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U.S. Retailer RadioShack goes bankrupt

The American chain of electronics stores, known as RadioShack had stores around the US and Mexico. They filed for bankruptcy and announced to close almost all of their owned stores after Memorial Day. Their business model shifted primarily to online, with an addition of roughly 425 authorized dealer stores.

South Korean court opens a trial with Samsung leader

After the Choi Soon-sil scandal, investigation of Lee Jae-yong followed. He was later arrested for handing bribes worth almost £30m to then South Korean president. Court opened trial with the Samsung vice-chairman, which ended with him being sentenced to 5 years in prison after he was found guilty of corruption.

Discovery’s last landing

US Space shuttle Discovery landed at Shuttle Landing Facility airport on Merritt Island. Discovery spent a cumulative total of almost a full year in space, gathering more spaceflights than any other spacecraft to date. She carried Hubble Space Telescope into orbit and performed research and assembly missions to international Space Station.

Arctic scene at Chanel

The Chanel show, led by fashion designer Karel Lagerfeld on Paris fashion week, was styled into the icy landscape. The models walked around the real ice, transported from Sweden by 15 trucks. The weather outside had kindly assisted Chanel in whipping subzero winds around the Grand Palais while this display was going on.

"Castle" is released on ABC

Castle is an American series created by Andrew W. Marlowe, originally airing as a midseason replacement on ABC. It follows the lives of Richard Castle, a best-selling mystery novelist, and Kate Beckett, a homicide detective, as they solve various unusual crimes in New York City.

Duffy is at No. 1 on the UK album charts with "Rockferry"

Rockferry is the debut studio album by Welsh singer Duffy, including singles such as Mercy, Warwick Avenue or Rain on Your Parade. The album took 4 years to record in total. It has won a number of awards since its release, including the Grammy Award for Best Pop Vocal Album.

Brad Delp, lead singer of US rock band Boston, commits suicide

Brad Delp committed suicide by carbon monoxide poisoning at his home in Atkinson, New Hampshire. Police found 4 sealed letters in the home that were addressed to his fiancée, his children, their mother, Micki Delp, and another unidentified couple. He died aged 55.

Video game Tom Clancy's Ghost Recon Advanced Warfighter is released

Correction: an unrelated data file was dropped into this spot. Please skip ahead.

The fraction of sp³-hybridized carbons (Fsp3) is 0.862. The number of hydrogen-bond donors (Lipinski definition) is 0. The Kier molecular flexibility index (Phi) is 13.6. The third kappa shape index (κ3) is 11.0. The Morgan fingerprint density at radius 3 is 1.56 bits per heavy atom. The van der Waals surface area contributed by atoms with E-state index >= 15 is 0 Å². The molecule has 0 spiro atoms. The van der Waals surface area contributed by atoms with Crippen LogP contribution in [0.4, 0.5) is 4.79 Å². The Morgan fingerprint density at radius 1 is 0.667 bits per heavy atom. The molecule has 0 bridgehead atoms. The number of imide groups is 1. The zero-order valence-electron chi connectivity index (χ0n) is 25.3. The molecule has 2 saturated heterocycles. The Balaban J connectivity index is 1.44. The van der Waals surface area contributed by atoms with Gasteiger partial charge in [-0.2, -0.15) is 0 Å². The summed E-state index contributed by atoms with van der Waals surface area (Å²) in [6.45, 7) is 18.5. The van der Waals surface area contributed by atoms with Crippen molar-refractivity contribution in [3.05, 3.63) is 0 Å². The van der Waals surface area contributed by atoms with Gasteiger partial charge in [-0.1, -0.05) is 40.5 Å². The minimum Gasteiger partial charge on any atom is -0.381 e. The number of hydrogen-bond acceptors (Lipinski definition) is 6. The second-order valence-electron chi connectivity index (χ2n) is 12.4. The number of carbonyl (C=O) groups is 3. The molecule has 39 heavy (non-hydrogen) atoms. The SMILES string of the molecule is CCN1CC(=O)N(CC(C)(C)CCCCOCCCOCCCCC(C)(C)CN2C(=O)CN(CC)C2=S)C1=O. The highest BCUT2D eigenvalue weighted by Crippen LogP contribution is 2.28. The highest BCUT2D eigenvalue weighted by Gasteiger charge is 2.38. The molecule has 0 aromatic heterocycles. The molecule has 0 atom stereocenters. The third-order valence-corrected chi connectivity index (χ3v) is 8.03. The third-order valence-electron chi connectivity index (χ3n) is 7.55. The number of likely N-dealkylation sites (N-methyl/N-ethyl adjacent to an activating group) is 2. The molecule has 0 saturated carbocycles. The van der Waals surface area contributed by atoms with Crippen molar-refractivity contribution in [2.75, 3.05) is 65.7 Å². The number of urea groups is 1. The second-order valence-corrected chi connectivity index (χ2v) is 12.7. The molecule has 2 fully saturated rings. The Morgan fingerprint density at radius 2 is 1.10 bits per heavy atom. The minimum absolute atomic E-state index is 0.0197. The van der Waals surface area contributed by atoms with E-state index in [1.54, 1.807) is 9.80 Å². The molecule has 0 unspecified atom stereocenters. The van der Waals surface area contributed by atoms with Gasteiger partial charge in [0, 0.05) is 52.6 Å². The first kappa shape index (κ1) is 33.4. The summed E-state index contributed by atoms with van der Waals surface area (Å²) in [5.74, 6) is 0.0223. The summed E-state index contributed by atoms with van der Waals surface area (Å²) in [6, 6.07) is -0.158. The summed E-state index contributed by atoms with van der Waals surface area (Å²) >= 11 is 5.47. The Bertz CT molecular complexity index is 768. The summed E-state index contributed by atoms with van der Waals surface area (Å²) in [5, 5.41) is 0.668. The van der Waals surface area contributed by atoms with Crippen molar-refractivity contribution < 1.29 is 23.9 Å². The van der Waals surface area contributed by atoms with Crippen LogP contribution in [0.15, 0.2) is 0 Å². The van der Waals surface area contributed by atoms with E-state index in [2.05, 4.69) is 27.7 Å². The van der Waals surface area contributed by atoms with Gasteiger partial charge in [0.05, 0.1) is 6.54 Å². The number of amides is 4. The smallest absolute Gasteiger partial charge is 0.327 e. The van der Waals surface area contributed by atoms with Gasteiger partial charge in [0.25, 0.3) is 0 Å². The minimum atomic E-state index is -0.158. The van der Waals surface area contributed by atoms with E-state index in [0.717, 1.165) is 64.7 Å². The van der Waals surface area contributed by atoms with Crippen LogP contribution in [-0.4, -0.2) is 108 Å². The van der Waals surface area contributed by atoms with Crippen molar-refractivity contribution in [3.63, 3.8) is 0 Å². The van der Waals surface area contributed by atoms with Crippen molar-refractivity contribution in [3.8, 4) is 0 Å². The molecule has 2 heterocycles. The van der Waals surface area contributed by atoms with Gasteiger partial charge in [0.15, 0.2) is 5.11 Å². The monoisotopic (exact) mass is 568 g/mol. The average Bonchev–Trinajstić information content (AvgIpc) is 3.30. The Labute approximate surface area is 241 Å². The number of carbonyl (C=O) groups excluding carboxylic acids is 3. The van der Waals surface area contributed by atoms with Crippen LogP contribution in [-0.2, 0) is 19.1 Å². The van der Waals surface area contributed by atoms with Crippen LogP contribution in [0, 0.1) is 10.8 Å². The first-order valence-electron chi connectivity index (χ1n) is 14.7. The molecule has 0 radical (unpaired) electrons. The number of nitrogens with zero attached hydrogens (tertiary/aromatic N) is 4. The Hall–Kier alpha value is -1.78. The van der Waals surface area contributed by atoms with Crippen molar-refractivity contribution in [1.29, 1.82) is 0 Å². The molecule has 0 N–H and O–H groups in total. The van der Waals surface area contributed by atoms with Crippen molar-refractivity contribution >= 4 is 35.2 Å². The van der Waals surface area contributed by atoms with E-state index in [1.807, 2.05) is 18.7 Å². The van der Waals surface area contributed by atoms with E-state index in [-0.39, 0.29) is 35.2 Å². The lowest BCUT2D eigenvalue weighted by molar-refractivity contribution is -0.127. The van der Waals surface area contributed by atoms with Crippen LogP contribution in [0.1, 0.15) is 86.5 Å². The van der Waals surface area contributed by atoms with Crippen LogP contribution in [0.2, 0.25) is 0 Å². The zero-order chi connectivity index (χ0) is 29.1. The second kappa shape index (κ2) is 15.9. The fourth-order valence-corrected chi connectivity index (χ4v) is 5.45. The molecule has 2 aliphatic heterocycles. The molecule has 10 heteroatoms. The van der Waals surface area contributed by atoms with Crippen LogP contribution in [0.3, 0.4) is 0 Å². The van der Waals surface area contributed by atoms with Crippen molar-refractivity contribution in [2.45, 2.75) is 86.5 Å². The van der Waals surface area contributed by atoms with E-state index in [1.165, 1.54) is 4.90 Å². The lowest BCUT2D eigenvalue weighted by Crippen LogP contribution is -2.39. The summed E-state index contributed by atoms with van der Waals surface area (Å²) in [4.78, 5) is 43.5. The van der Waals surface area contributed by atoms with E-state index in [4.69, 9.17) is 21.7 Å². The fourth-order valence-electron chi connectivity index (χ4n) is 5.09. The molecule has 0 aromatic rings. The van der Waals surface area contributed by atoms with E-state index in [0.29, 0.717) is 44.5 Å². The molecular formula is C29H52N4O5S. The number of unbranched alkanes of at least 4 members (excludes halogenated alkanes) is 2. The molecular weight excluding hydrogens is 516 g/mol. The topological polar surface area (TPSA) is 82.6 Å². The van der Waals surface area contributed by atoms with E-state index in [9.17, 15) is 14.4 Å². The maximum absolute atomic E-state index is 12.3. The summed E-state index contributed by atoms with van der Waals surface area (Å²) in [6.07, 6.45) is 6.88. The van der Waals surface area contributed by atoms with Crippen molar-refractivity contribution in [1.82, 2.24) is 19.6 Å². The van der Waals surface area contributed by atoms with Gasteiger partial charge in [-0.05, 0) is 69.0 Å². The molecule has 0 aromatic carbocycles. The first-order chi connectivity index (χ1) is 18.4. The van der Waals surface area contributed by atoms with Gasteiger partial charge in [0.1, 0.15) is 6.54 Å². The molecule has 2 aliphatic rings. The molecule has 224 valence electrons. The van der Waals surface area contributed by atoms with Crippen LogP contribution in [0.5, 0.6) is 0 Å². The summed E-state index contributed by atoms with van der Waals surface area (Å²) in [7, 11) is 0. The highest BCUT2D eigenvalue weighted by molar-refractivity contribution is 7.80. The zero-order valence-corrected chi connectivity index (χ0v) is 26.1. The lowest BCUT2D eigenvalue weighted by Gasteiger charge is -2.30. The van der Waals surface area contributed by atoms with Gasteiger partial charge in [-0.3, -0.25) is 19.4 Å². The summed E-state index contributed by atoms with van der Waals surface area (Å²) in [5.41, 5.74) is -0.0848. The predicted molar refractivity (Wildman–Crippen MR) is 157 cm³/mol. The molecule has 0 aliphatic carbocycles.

Tom Clancy's Ghost Recon Advanced Warfighter is a tactical shooter video game published by Ubisoft. In the game, players command their team of Ghosts while neutralizing hostile forces and completing various mission objectives, such as escorting friendly units across the map to rescuing hostages or taking out enemy artillery.

Take That score "How Deep Is Your Love"

How Deep Is Your Love is a pop ballad originally written and recorded by the Bee Gees. Take That's version was released as a single from their Greatest Hits compilation in 1996. The single went on to become what was to be the band's final UK number 1 until their comeback single Patience a decade later.

"Should I Stay Or Should I Go" gives The Clash their only UK No. 1 single

Should I Stay or Should I Go became the Clash's number one single a decade after it was originally released. The song is included on their 5th studio album called Combat Rock. It was ranked 228th in the Rolling Stone magazine's 500 Greatest Songs of All Time.

Chrysler buys Jeep as a part of American Motors takeover

After Chrysler bought AMC, including Jeep, they started adopting AMC engineering practices and people. Engineers of Jeep were re-organized into Jeep/Truck Engineering which revived Dodge pickups. Full-size Jeep pickups were dropped, as they were not under any development, neither they had any sales at the time.

Dead Or Alive are at No. 1 on the UK singles chart with "You Spin Me Round (Like A Record)"

You Spin Me Round (Like a Record) is a song by British band Dead or Alive included on their album Youthquake. It was the 1st UK number-one hit by the Stock Aitken Waterman production trio. The video for the song was directed by Vaughan Arnell and Anthea Benton.

Telly Savalas is at No. 1 on the UK singles chart with "If"

"If" is a song originally written by David Gates and recorded by his group Bread. Telly Savalas' spoken word version of the song was produced by Snuff Garrett. Ever since the song was released, it has been favorite at weddings.

The 10th Grammy Awards are held

The 10th Annual Grammy Awards were hosted by Stan Freberg and broadcast on ABC. The Beatles' album Sgt. Pepper's Lonely Hearts Club Band received the Album of the Year award. The Record of the Year award went to The 5th Dimension and their song called Up, Up and Away.

The Beach Boys start recording "God Only Knows"

God Only Knows is a song written by Brian Wilson and Tony Asher for the Beach Boys. The song is included on the band's album Pet Sounds. It was ranked 25th in the Rolling Stone magazine's 500 Greatest Songs of All Time. Paul McCartney has called the song his favorite song of all time.

The Barbie doll makes its debut at a Toy Fair in New York

After observing her daughter Barbara, giving her dolls adult roles, Ruth Handler came with the idea of adult-bodied dolls. She designed the doll and gave it a name Barbie after her daughter. After its debut at the American International Toy Fair, Barbie had its marketing strategy based extensively on TV advertising.